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JFK's E.R. doctors share new assassination details

New documentary on JFK assassination
New documentary "JFK: What the Doctors Saw" to be released on Paramount+ 02:58

Jacquelynn Lueth is executive producer of the new Paramount+ Original documentary, "JFK: What the Doctors Saw," which brings to light stunning revelations from doctors who were in the E.R. on the day of President John F. Kennedy's assassination. Stream it now on Paramount+.

November 22, 1963, is a date defined by I will never forget. Sent home from school alone, frightened and attached to the TV, the day unfolded before me that even by today's standards was too much, too fast and too sad to grasp the entirety of what went down.      

My commitment to understanding it moved from passive to active many years later when Dr. Lawrence Klein, one of my personal physicians introduced to me by by mom, told me that on Nov. 22, 1963, he was a third-year medical student at UT Southwestern, doing a rotation at Parkland Memorial Hospital, and was in the emergency room when President John F. Kennedy was brought in. His hope was that his recollection, a shared moment in history, could be recorded as part of his legacy for his grandchildren.    

At first, we talked about his role, taking the president into Trauma Room One, alerting the chief of neurosurgery, and wheeling wounded Texas Governor John Connolly on what would become the "magic bullet" gurney. As my background is in television, our talk quickly moved from an idea for a book to a documentary and a plan to contact the other surviving doctors who were in the ER that day. At that point, I had no preconceived perceptions or theories. With the luxury of more than 50 years of data and testimony, my research I began in the present and I worked my way backwards. 

I videotaped interviews with seven of the doctors. We reached out to Dr. Malcom Perry, the attending surgeon in charge, and Dr. Kemp Clark, the chief of neurosurgery, but due to health issues neither was able to participate. The interviews were conducted individually and then I brought them together as a group. It was the first time since the day of the assassination that they had been reunited.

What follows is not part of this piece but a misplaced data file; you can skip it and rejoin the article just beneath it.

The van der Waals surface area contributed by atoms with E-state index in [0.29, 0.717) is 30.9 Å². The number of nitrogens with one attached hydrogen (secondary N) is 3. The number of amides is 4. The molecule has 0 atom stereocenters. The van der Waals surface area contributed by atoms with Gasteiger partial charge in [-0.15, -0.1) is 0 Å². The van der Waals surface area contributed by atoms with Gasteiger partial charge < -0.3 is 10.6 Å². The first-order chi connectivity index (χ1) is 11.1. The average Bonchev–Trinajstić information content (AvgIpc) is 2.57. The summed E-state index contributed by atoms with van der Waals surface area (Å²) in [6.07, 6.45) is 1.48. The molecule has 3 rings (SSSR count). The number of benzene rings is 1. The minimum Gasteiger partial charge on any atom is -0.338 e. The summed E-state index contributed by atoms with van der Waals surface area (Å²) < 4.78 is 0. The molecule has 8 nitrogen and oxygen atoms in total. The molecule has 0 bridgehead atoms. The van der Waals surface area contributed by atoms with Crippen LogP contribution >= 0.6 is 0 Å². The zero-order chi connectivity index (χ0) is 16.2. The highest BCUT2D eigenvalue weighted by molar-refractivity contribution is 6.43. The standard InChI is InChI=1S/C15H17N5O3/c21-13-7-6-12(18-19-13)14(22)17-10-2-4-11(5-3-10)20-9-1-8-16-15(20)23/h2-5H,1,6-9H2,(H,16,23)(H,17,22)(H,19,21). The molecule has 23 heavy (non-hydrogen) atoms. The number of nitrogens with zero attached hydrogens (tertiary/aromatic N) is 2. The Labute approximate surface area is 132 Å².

Their recollections were precise and clear, as if the intervening decades had melted away. Each of them reacted strongly when the autopsy pictures were projected on a screen. They didn't agree on everything, but it became obvious that the way the president looked at Parkland did not match the autopsy photos taken at Bethesda even before the official autopsy began. 

Besides the doctors, I did several other interviews. Among these were Jim Jenkins, the only surviving member of the autopsy team, whose observations I wanted to compare with those of the Parkland doctors, and also Robert Tanenbaum, the original deputy chief counsel for the House Select Committee on Assassinations, who helped clarify what was told and not told to the public. He quit the committee because he felt they weren't conducting a real search for truth. 

My husband, Bill Garnet, and I have continued our research for over 15 years, which has led us to the following conclusions: The doctors at Parkland had extensive experience in treating gunshot wounds and had no agenda other than trying to save the president's life. Those who saw the wound in the president's neck believed it was an entrance wound. Several of them saw a gaping hole in the back of JFK's head.  

The government did everything it could do to negate, intimidate and threaten the Parkland doctors because their observations contradicted the single "magic bullet" theory of the Warren Commission. Based on this, I concluded that there had been a cover-up and the public had not been told the truth. 

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